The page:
∏: X→M

now I guess my question is this, elements in X are in ℝ2

M is the quotient of X by the equivalence relation (x,1)~(x,-1) for all x≠0

the problem is, when I'm thinking of this relation, I believe I see this and I don't know if this is correct,

let x be in X

the image of x under ∏, ∏(x) is a subset of ℝ, now there's a problem at the origin and this is why M is not Hausdorff because the inverse image of M will have problems. I know the last part is not very formal.

But from many cursory readings in topology, I've read that a line with two endpoints is homeomorphic to S1.

I'm thinking open sets of M, the quotient space, are the usual open sets in ℝ, and those are second countable.

I think you should just start from the basics. ∏: X→M, X isn't all of R^2. It's just the union of the two lines y=1 and y=(-1). The points in the space M are going to be subsets of X, where the elements of the subsets are the points which are equivalent to each other under your identification. I'll give you some examples. ∏((1,1))={(1,1),(1,-1)}. ∏((1,-1))={(1,1),(1,-1)}. ∏((2,1))={(2,1),(2,-1)}, etc etc. This is because you are told to identify (x,1)~(x,-1) for all x≠0. Now, here's a trick question. What is ∏((0,1))?? If all of this seems too easily you are welcome to jump ahead and start telling me about the open sets in M. You'll be able to start answering your questions once you figure out what those are.

Last edited:

## 1. What is topology?

Topology is a branch of mathematics that studies the properties of geometric objects that remain unchanged under continuous deformations, such as stretching, twisting, and bending.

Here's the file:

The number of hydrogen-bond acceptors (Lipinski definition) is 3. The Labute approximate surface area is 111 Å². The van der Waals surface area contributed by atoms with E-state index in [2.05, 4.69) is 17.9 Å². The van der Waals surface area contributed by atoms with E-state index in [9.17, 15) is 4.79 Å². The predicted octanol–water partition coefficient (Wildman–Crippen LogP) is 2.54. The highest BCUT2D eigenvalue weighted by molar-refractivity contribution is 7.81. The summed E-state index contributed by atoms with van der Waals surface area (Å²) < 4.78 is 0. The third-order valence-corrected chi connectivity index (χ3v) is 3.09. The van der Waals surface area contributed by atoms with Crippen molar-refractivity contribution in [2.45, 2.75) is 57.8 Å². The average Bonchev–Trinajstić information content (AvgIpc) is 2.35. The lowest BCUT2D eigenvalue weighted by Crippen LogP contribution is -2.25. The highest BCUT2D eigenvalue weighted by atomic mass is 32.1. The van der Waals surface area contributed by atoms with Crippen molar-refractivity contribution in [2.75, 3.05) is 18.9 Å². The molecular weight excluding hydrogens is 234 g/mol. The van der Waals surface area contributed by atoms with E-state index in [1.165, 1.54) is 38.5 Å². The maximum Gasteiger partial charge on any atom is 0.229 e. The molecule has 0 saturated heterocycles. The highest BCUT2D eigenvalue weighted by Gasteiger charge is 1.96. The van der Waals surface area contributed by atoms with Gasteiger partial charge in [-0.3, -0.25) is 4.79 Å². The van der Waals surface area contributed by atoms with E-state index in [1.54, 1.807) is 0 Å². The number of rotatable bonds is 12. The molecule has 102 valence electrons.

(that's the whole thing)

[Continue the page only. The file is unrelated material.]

## 2. What is a line with two origins?

A line with two origins is a topological space in which two distinct points are considered as origins or starting points, and all other points on the line are considered as belonging to either one of these origins.

## 3. Can a line with two origins be visualized in three-dimensional space?

Yes, a line with two origins can be visualized in three-dimensional space by considering it as a line that has been twisted or bent in a specific way to create two distinct starting points.

## 4. What are the key properties of a line with two origins?

The key properties of a line with two origins include the fact that it is a connected space, meaning that there is a continuous path between any two points on the line. It is also a Hausdorff space, which means that any two distinct points on the line have disjoint neighborhoods. Additionally, it is a non-Hausdorff space, as the two origins cannot be separated by disjoint neighborhoods.

## 5. What are some real-life applications of a line with two origins?

A line with two origins has various applications in physics, such as in the study of topological defects in crystals and the behavior of particles in two-dimensional materials. It can also be used in computer science, specifically in the development of data structures and algorithms for efficient storage and retrieval of data.

Replies
12
Views
2K
Replies
4
Views
296
Replies
10
Views
1K
Replies
1
Views
1K
Replies
8
Views
2K
Replies
4
Views
2K
Replies
3
Views
1K
Replies
2
Views
2K
Replies
3
Views
1K
Replies
1
Views
2K